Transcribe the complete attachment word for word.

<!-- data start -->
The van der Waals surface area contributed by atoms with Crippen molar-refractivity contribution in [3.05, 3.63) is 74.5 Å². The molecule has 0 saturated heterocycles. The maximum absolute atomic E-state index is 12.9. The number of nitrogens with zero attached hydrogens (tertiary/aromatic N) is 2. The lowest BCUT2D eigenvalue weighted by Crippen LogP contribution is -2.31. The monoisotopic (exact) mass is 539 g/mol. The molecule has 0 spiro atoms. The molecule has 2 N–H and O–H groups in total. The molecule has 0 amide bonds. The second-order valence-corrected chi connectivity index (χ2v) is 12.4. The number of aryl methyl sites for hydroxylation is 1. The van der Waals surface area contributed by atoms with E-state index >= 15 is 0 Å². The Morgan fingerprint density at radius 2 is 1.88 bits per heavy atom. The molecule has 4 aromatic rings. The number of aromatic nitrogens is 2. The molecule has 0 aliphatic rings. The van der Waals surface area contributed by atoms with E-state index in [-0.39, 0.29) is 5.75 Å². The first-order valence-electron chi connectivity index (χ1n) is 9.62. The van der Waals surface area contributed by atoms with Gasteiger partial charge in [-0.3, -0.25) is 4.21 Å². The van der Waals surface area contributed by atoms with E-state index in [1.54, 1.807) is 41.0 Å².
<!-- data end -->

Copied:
The van der Waals surface area contributed by atoms with Crippen molar-refractivity contribution in [3.05, 3.63) is 74.5 Å². The molecule has 0 saturated heterocycles. The maximum absolute atomic E-state index is 12.9. The number of nitrogens with zero attached hydrogens (tertiary/aromatic N) is 2. The lowest BCUT2D eigenvalue weighted by Crippen LogP contribution is -2.31. The monoisotopic (exact) mass is 539 g/mol. The molecule has 0 spiro atoms. The molecule has 2 N–H and O–H groups in total. The molecule has 0 amide bonds. The second-order valence-corrected chi connectivity index (χ2v) is 12.4. The number of aryl methyl sites for hydroxylation is 1. The van der Waals surface area contributed by atoms with E-state index >= 15 is 0 Å². The Morgan fingerprint density at radius 2 is 1.88 bits per heavy atom. The molecule has 4 aromatic rings. The number of aromatic nitrogens is 2. The molecule has 0 aliphatic rings. The van der Waals surface area contributed by atoms with E-state index in [-0.39, 0.29) is 5.75 Å². The first-order valence-electron chi connectivity index (χ1n) is 9.62. The van der Waals surface area contributed by atoms with Gasteiger partial charge in [-0.3, -0.25) is 4.21 Å². The van der Waals surface area contributed by atoms with E-state index in [1.54, 1.807) is 41.0 Å².